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Pennsylvania Poised to Be a Leader in Next Gen Tech with Data Centers

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State Representative Donna Oberlander, a Republican, represents the 63rd Legislative District, serving parts of Armstrong, Clarion and Forest Counties, and serves as House Majority Whip. Visit www.repoberlander.com for more information.

Pennsylvania has already positioned itself as a leader in efforts to grow our state’s economy and to promote private investments and infrastructure. This past year, we positioned ourselves to be a major player in bringing data centers to the Keystone State with a new sales and use tax exemption.

While Pennsylvania previously had a rebate program that offered financial incentives to data centers to operate in the state, we found it was not as competitive as other states’ programs. As a result, we passed House Bill 952, which would create a true sales and use tax exemption for both existing centers and the development of new ones in the state. I was excited to sponsor this legislation because of its tremendous economic development potential.

The pandemic showed us that almost everything is digital in some way. From telemedicine to remote learning and working, we have relied on this type of technology to keep our world functioning. The key is making sure the information is stored safely and securely.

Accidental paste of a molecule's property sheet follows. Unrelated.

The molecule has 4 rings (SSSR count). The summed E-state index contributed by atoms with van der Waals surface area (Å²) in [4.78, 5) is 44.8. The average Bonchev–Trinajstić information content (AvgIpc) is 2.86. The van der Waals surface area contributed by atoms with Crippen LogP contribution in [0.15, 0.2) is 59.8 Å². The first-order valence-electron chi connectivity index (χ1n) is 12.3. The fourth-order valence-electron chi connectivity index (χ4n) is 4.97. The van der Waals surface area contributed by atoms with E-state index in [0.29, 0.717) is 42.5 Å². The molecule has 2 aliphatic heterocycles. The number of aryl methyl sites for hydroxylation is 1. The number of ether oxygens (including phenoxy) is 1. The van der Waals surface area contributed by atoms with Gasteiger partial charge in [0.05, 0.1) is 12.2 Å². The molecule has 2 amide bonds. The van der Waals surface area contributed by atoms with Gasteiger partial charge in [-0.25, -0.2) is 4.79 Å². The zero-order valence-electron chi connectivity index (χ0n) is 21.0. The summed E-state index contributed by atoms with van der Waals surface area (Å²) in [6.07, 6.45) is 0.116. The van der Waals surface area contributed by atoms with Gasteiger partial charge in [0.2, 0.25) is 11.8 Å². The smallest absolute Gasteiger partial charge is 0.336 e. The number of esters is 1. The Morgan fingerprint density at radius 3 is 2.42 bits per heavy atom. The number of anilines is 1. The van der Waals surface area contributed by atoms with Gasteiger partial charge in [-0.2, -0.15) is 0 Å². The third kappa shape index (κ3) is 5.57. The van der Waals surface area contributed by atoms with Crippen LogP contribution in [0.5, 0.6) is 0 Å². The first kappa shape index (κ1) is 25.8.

The demand for such centers will grow exponentially as people rely more heavily on technology. And why shouldn’t Pennsylvania be the catalyst to house these centers? We have a great location due to our skilled workers, competitive power prices and a cooler climate. In fact, one of the largest data centers is located not far from my district in western Pennsylvania and employs hundreds of people. We also know that incentives have been cited as a driving factor in recent data center location decisions and to accelerate digital infrastructure.

The final product that passed as part of the state budget package last year exempted the state’s sales and use tax for the purchase of data center equipment. To qualify, a data center operator must invest and create jobs depending on the local population: a $75 million investment and 25 new jobs if the facility is located in a county with a population of 250,000 or fewer individuals or a $100 million investment and 45 new jobs for a county with a population of more than 250,000. It must also pay an annual compensation of at least $1 million to employees at the facility.

With technology companies growing at a rapid pace, the opportunity for co-location data centers with our borders is incredible. We can expect the creation of family sustaining jobs for these construction projects to benefit our first-class workforce, as well as new technology investments from companies of all sizes.

We have proof that such an incentive will work. Since 2017, the Commonwealth of Virginia — which offers a similar sales and use tax exemption — has created over 45,000 new jobs and leveraged $10 billion in private investment.

If Pennsylvania is to compete on a global level, we needed this incentive to level the playing field with neighboring states. In fact, while similar states have instituted such measures, many experts believe Pennsylvania’s new law will put our data center industry first in the nation. How do we know that is working? Other states are looking to mirror our efforts and new start- up companies are already lining up to be part of the program. They are looking “to invest millions of dollars in Pennsylvania and create family sustaining jobs for our workers.

Pennsylvania is poised to be a leader in next generation technology, and this tax incentive is just one of the tools at our disposal to make that happen.